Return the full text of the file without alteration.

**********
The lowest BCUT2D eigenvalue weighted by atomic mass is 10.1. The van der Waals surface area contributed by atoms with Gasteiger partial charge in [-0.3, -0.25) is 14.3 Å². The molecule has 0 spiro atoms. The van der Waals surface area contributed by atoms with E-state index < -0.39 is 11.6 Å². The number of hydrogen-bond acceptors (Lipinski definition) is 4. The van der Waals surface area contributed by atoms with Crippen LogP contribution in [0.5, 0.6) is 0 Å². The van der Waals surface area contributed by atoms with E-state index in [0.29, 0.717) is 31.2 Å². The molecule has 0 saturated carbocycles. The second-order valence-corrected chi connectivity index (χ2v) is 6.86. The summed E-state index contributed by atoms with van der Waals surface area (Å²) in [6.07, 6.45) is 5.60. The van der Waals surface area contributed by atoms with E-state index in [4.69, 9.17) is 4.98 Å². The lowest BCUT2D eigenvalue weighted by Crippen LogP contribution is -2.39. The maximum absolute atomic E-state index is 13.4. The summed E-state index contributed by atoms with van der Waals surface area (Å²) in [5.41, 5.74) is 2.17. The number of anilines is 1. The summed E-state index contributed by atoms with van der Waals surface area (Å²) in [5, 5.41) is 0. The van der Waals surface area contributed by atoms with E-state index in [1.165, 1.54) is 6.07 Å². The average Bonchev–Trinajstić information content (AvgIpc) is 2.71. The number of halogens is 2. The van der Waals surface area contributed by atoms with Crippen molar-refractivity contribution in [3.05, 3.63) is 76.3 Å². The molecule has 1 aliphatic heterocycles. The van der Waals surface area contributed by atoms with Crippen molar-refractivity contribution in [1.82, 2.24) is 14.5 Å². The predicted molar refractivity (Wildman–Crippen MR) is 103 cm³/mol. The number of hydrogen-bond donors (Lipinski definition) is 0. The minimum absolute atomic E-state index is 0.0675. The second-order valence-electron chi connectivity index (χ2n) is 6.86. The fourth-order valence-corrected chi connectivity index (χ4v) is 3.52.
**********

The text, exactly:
The lowest BCUT2D eigenvalue weighted by atomic mass is 10.1. The van der Waals surface area contributed by atoms with Gasteiger partial charge in [-0.3, -0.25) is 14.3 Å². The molecule has 0 spiro atoms. The van der Waals surface area contributed by atoms with E-state index < -0.39 is 11.6 Å². The number of hydrogen-bond acceptors (Lipinski definition) is 4. The van der Waals surface area contributed by atoms with Crippen LogP contribution in [0.5, 0.6) is 0 Å². The van der Waals surface area contributed by atoms with E-state index in [0.29, 0.717) is 31.2 Å². The molecule has 0 saturated carbocycles. The second-order valence-corrected chi connectivity index (χ2v) is 6.86. The summed E-state index contributed by atoms with van der Waals surface area (Å²) in [6.07, 6.45) is 5.60. The van der Waals surface area contributed by atoms with E-state index in [4.69, 9.17) is 4.98 Å². The lowest BCUT2D eigenvalue weighted by Crippen LogP contribution is -2.39. The maximum absolute atomic E-state index is 13.4. The summed E-state index contributed by atoms with van der Waals surface area (Å²) in [5.41, 5.74) is 2.17. The number of anilines is 1. The summed E-state index contributed by atoms with van der Waals surface area (Å²) in [5, 5.41) is 0. The van der Waals surface area contributed by atoms with E-state index in [1.165, 1.54) is 6.07 Å². The average Bonchev–Trinajstić information content (AvgIpc) is 2.71. The number of halogens is 2. The van der Waals surface area contributed by atoms with Crippen molar-refractivity contribution in [3.05, 3.63) is 76.3 Å². The molecule has 1 aliphatic heterocycles. The van der Waals surface area contributed by atoms with Crippen molar-refractivity contribution in [1.82, 2.24) is 14.5 Å². The predicted molar refractivity (Wildman–Crippen MR) is 103 cm³/mol. The number of hydrogen-bond donors (Lipinski definition) is 0. The minimum absolute atomic E-state index is 0.0675. The second-order valence-electron chi connectivity index (χ2n) is 6.86. The fourth-order valence-corrected chi connectivity index (χ4v) is 3.52.